Benedict was characterized by his perfectionism and European schooling that showed up in his work with touches of Italianate and Mediterranean styles, all showcased with his extensive use of terra cotta, stone and brick. Some of his works include: The residence and gardens of George Cranmer (considered by Benedict one of his great masterpieces), Senator Lawrence Phipps’ residence, the Richard Campbell house (now the offices of the Denver Botanic Gardens), the Maytag house in Colorado Springs, mountain homes for Herman Coors and Paul T. Mayo, numerous shelters for the Denver Mountain Parks, the “Summer White House” (lightning destroyed most of the building during construction), the Cullen-Thompson Motor Company, the former Flat Iron Building, several schools in the Denver area, and the Central Savings Bank. He designed two prominent buildings in his hometown of Littleton: In 1916 he designed the Carnegie Library which has since seen many different uses and is now a restaurant. Four years later he was commissioned to design the Town Hall, and when the Littleton ran out of money, Benedict found suppliers in Denver that sold the terra cotta at cost in addition to donating the personally built cast iron exterior lamps. When completed, the town hall was described as the finest architectural example of its kind in the country2. During his career, Benedict became an authority on church architecture. His most famous and outstanding creation is the chapel at St. Thomas’ Seminary in Denver. He also designed the Divine Science Church, the Holy Ghost Catholic Church and rectory, and the St. Malo Chapel.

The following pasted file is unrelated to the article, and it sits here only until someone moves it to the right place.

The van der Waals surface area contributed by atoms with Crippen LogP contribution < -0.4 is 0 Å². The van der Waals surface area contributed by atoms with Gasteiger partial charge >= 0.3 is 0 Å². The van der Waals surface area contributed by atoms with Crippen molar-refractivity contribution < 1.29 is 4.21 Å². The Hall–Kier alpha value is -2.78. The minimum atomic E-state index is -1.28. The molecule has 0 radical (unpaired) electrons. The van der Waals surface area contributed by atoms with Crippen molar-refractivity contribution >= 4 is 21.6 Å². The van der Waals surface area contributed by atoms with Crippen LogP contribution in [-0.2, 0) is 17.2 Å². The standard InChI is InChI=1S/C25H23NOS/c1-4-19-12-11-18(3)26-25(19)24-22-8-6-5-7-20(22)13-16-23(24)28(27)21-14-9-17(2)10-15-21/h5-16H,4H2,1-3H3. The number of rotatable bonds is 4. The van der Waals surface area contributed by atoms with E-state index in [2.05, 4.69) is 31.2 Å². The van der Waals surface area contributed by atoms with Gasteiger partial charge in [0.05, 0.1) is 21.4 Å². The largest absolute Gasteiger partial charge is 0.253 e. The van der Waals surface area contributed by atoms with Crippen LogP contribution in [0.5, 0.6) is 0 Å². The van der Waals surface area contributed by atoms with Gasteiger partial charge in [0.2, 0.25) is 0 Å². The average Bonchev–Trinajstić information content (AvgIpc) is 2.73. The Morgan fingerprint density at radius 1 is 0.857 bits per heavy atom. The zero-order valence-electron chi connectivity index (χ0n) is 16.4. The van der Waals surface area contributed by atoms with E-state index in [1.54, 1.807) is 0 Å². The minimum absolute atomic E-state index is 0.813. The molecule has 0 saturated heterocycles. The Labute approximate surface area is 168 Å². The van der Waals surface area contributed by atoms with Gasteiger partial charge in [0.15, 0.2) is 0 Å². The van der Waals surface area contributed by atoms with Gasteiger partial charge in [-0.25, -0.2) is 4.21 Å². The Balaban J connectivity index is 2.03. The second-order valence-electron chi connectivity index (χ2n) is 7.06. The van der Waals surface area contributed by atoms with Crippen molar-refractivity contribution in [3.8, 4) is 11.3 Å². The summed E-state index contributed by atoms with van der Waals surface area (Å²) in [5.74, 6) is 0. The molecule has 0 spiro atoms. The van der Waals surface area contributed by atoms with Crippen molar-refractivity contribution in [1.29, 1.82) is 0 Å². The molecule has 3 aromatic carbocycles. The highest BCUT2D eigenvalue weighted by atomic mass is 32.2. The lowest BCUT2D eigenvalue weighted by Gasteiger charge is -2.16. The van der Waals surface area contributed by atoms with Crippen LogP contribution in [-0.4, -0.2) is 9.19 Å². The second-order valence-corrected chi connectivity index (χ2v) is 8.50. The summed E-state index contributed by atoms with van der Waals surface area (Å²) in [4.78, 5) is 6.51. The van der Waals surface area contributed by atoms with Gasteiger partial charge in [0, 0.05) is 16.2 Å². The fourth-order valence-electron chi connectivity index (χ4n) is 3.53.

Benedict refused to join the A.I.A. and opposed the plan for the Denver City and County building which 39 of his colleagues supported. He was to known to have burned his designs in order to protect his intellectual property – most notably during a fight with his partner, Monroe, over the construction of the Holy Ghost Church – which could explain why several of his drawings have not been found.

The Benedicts divorced in the 1930’s; June continued to live at their ranch (it was apparently in her name), while Jacques Benedict later made his home at the Colburn Hotel in Denver. He was the president of Capitol Properties Co., member of the Denver County Club, the Wigwam Club, the Denver Art Museum, the Genessee Mountain Ski Club, the American Legion, the Isaak Walton League, and the Beaux Arts Society of New York .

J.J.B. Benedict did not retire until almost age seventy. In his last illness, he converted from Episcopalian to Catholic. He died on January 14, 1948 in Mercy Hospital.


5 linear feet

Language of Materials



J.J.B. Benedict, Denver architect who designed many of Denver’s early buildings and private homes. He proposed the Colorado Presidential Summer Home and a Denver City Hall both of which caused much controversy, but where never built. Papers contain proposed and completed drawings, sketches and pictures of Benedict buildings and homes.


This collection is arranged in original order in which we attained it from the donor, with a box level inventory list.

Physical Location

A23 G7; A-MC-1 10

Processed by Joshua Senn January, 2007
Description rules
Describing Archives: A Content Standard
Language of description
Script of description

Repository Details

Part of the University of Colorado Boulder Libraries, Rare and Distinctive Collections Repository

1720 Pleasant Street
184 UCB
Boulder Colorado 80503 United States